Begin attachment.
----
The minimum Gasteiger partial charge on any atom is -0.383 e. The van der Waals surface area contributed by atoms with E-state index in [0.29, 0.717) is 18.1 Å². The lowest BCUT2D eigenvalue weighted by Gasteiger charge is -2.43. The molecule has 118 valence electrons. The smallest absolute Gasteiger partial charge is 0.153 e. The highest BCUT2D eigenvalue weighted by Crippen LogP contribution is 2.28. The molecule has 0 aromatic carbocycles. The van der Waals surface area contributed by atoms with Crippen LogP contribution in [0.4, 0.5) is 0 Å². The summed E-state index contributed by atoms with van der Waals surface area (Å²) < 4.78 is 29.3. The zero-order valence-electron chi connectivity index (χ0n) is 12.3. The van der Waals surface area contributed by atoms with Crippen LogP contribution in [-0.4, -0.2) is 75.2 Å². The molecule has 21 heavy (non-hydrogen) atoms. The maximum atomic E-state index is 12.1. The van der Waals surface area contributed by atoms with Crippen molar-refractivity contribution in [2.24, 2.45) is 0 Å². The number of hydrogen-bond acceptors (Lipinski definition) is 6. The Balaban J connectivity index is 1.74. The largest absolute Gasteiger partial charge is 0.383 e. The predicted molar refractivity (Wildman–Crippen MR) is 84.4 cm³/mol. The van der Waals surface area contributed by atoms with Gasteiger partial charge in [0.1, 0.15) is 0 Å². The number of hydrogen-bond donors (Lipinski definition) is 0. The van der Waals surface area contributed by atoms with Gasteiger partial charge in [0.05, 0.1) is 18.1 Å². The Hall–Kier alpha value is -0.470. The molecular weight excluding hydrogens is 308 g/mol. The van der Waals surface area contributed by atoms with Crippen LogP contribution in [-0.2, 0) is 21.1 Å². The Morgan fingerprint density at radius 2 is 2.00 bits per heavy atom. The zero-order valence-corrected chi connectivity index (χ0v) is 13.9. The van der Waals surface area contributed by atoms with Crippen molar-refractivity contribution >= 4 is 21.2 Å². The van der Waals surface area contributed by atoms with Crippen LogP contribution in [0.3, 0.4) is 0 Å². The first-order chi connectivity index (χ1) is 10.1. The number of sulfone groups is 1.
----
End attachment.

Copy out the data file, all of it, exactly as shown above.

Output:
The minimum Gasteiger partial charge on any atom is -0.383 e. The van der Waals surface area contributed by atoms with E-state index in [0.29, 0.717) is 18.1 Å². The lowest BCUT2D eigenvalue weighted by Gasteiger charge is -2.43. The molecule has 118 valence electrons. The smallest absolute Gasteiger partial charge is 0.153 e. The highest BCUT2D eigenvalue weighted by Crippen LogP contribution is 2.28. The molecule has 0 aromatic carbocycles. The van der Waals surface area contributed by atoms with Crippen LogP contribution in [0.4, 0.5) is 0 Å². The summed E-state index contributed by atoms with van der Waals surface area (Å²) < 4.78 is 29.3. The zero-order valence-electron chi connectivity index (χ0n) is 12.3. The van der Waals surface area contributed by atoms with Crippen LogP contribution in [-0.4, -0.2) is 75.2 Å². The molecule has 21 heavy (non-hydrogen) atoms. The maximum atomic E-state index is 12.1. The van der Waals surface area contributed by atoms with Crippen molar-refractivity contribution in [2.24, 2.45) is 0 Å². The number of hydrogen-bond acceptors (Lipinski definition) is 6. The Balaban J connectivity index is 1.74. The largest absolute Gasteiger partial charge is 0.383 e. The predicted molar refractivity (Wildman–Crippen MR) is 84.4 cm³/mol. The van der Waals surface area contributed by atoms with Gasteiger partial charge in [0.1, 0.15) is 0 Å². The number of hydrogen-bond donors (Lipinski definition) is 0. The van der Waals surface area contributed by atoms with Gasteiger partial charge in [0.05, 0.1) is 18.1 Å². The Hall–Kier alpha value is -0.470. The molecular weight excluding hydrogens is 308 g/mol. The van der Waals surface area contributed by atoms with Crippen LogP contribution in [-0.2, 0) is 21.1 Å². The Morgan fingerprint density at radius 2 is 2.00 bits per heavy atom. The zero-order valence-corrected chi connectivity index (χ0v) is 13.9. The van der Waals surface area contributed by atoms with Crippen molar-refractivity contribution >= 4 is 21.2 Å². The van der Waals surface area contributed by atoms with Crippen LogP contribution in [0.3, 0.4) is 0 Å². The first-order chi connectivity index (χ1) is 10.1. The number of sulfone groups is 1.